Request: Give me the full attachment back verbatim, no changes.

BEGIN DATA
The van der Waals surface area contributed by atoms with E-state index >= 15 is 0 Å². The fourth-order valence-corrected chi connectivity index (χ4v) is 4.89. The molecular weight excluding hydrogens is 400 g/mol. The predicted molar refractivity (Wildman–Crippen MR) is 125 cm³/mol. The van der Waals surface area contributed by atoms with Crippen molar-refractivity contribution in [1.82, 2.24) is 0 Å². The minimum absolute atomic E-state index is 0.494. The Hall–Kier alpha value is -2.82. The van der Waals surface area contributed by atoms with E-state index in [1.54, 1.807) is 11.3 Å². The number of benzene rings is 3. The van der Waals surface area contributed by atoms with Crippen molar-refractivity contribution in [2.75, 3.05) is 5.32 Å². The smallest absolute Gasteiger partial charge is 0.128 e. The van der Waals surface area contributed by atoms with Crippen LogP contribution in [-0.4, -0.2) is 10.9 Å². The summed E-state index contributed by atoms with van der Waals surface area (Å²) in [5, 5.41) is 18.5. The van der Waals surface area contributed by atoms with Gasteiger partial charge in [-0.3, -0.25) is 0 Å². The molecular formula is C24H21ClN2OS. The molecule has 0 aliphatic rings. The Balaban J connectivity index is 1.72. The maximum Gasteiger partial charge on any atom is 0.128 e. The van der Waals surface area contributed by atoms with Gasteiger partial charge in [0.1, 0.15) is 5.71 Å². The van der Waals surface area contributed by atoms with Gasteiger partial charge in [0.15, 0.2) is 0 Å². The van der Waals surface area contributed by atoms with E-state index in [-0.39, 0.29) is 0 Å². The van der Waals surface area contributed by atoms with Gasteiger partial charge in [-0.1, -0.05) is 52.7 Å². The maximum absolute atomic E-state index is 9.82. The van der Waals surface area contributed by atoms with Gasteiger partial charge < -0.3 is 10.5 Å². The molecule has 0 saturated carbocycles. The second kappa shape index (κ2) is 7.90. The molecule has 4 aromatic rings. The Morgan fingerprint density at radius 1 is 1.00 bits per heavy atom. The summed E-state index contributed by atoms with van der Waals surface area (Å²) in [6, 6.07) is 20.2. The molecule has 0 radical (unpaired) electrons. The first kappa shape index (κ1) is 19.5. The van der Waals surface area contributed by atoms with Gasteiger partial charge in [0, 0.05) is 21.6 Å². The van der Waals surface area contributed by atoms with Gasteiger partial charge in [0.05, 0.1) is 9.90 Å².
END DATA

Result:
The van der Waals surface area contributed by atoms with E-state index >= 15 is 0 Å². The fourth-order valence-corrected chi connectivity index (χ4v) is 4.89. The molecular weight excluding hydrogens is 400 g/mol. The predicted molar refractivity (Wildman–Crippen MR) is 125 cm³/mol. The van der Waals surface area contributed by atoms with Crippen molar-refractivity contribution in [1.82, 2.24) is 0 Å². The minimum absolute atomic E-state index is 0.494. The Hall–Kier alpha value is -2.82. The van der Waals surface area contributed by atoms with E-state index in [1.54, 1.807) is 11.3 Å². The number of benzene rings is 3. The van der Waals surface area contributed by atoms with Crippen molar-refractivity contribution in [2.75, 3.05) is 5.32 Å². The smallest absolute Gasteiger partial charge is 0.128 e. The van der Waals surface area contributed by atoms with Crippen LogP contribution in [-0.4, -0.2) is 10.9 Å². The summed E-state index contributed by atoms with van der Waals surface area (Å²) in [5, 5.41) is 18.5. The van der Waals surface area contributed by atoms with Gasteiger partial charge in [-0.3, -0.25) is 0 Å². The molecular formula is C24H21ClN2OS. The molecule has 0 aliphatic rings. The Balaban J connectivity index is 1.72. The maximum Gasteiger partial charge on any atom is 0.128 e. The van der Waals surface area contributed by atoms with Gasteiger partial charge in [0.1, 0.15) is 5.71 Å². The van der Waals surface area contributed by atoms with Gasteiger partial charge in [0.15, 0.2) is 0 Å². The van der Waals surface area contributed by atoms with E-state index in [-0.39, 0.29) is 0 Å². The van der Waals surface area contributed by atoms with Gasteiger partial charge in [-0.1, -0.05) is 52.7 Å². The maximum absolute atomic E-state index is 9.82. The van der Waals surface area contributed by atoms with Gasteiger partial charge < -0.3 is 10.5 Å². The molecule has 0 saturated carbocycles. The second kappa shape index (κ2) is 7.90. The molecule has 4 aromatic rings. The Morgan fingerprint density at radius 1 is 1.00 bits per heavy atom. The summed E-state index contributed by atoms with van der Waals surface area (Å²) in [6, 6.07) is 20.2. The molecule has 0 radical (unpaired) electrons. The first kappa shape index (κ1) is 19.5. The van der Waals surface area contributed by atoms with Gasteiger partial charge in [0, 0.05) is 21.6 Å². The van der Waals surface area contributed by atoms with Gasteiger partial charge in [0.05, 0.1) is 9.90 Å².